What are the Benefits of One-Pedal Driving?

The first benefit is found in the one-pedal system’s connection to regenerative braking. In your Tesla, for instance, you can potentially add a few crucial miles to your range by exclusively making use of the one-pedal system and regen braking.

A second benefit is that it takes pressure off of the hydraulic brakes. The natural result of not having to press on the brakes as much is that their lifespan will be extended, as will the lifespan of the brake pads. This can save you a lot of money in maintenance and repairs over the years.

Next, it makes driving a lot easier and more comfortable. Not having to jump from gas pedal to brake, back to gas pedal, back to brake, is far easier a driving experience than the regular way. This is felt very keenly in situations of heavy traffic where regular driving indeed becomes tiresome, and even more so if you also have a manual transmission. Furthermore, the one-pedal system creates a smoother braking force more evenly applied, which removes the jerky, uncomfortable sensation driver and passengers can feel when having accidentally stepped on the hydraulic brakes a little too hard.

Does Tesla’s One-Pedal System Have any Drawbacks?

Inside of a Tesla Model 3, showing the speaker grill and three mounting points for a as-yet-unfitted speaker.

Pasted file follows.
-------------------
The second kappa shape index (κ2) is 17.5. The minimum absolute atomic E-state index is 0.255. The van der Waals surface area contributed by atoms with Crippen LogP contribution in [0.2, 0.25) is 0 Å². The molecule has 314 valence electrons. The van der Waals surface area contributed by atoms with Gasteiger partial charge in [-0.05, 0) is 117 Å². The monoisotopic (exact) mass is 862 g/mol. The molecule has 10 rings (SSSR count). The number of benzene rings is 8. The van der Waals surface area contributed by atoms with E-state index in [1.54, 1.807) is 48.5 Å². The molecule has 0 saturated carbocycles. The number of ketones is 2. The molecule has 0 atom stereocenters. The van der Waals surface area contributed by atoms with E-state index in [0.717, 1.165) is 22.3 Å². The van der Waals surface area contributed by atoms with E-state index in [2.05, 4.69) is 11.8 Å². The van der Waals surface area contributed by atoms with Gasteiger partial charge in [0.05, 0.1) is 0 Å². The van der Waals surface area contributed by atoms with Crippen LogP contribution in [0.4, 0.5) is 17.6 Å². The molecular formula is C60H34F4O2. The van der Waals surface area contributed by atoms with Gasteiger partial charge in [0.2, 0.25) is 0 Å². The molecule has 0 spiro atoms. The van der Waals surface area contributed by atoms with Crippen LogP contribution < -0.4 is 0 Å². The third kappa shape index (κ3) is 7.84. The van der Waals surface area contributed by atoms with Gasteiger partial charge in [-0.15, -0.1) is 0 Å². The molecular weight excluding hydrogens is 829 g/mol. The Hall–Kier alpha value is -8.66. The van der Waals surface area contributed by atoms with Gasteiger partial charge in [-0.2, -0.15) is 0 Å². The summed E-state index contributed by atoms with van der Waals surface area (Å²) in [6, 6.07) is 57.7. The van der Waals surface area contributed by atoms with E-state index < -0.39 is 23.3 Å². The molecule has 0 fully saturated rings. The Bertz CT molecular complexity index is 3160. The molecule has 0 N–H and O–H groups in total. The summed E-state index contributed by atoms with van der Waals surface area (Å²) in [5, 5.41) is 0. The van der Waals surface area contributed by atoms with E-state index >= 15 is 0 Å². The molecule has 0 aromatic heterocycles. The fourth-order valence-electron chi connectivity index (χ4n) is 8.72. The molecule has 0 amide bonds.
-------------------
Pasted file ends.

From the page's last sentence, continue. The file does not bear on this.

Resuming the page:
Looking underneath a Tesla Model 3

Yes, one drawback that was spotted by caranddriver.com included the fact that on the Tesla Model 3, if the car’s charge was full, then the regenerative braking effect was reduced and thus the braking effect was weakened and the car wouldn’t always stop itself completely. This is a fairly serious drawback, in reality. It means that unlike Nissan Leaf’s ever-present e-Pedal feature, the Tesla feature is still contingent on the state of the regenerative braking system.

One further limitation is that one-pedal driving cannot yet adequately respond to emergency situations. As companies continue to improve the autonomous driving technology and ADAS features within their cars, it is reasonable to expect that within a few years perhaps one-pedal driving will be able to better account for emergency situations in which the driver has failed to act in applying the brakes. Indeed, some ADAS features that have pedestrian, cyclist and obstruction detection technology are able to know when the driver is unable to apply the brakes in time, and apply them automatically.

Finally, some might argue that one-pedal driving could in fact be more fatiguing than using the brake pedal because there is much less conscious effort. This can make the driving experience dull, and cause some to lose focus. When you have to at least focus on two pedals, your concentration is maintained more effectively. Automatic transmissions already took away one point of focus by making gear shifting unnecessary. If we take away the brake pedal, too, then it could be very risky for driver concentration overall.

Conclusion: Do Drivers Benefit from Tesla’s One-Pedal System?

Overall, it’s clear that there are huge gains to be made from using a one-pedal system in the Tesla. It seems, however, that Tesla remains somewhat behind EV rival Nissan and its Leaf car, with many claiming that the Leaf’s e-Pedal is more effective. Indeed, it has been in place for longer and had time to mature. For Tesla, the regen braking and one-pedal approach is still a relative novelty.

Overall, however, there’s no doubt that it will benefit drivers, and help to make EVs even easier to maintain than they already are compared to internal combustion engine vehicles.

Leave a comment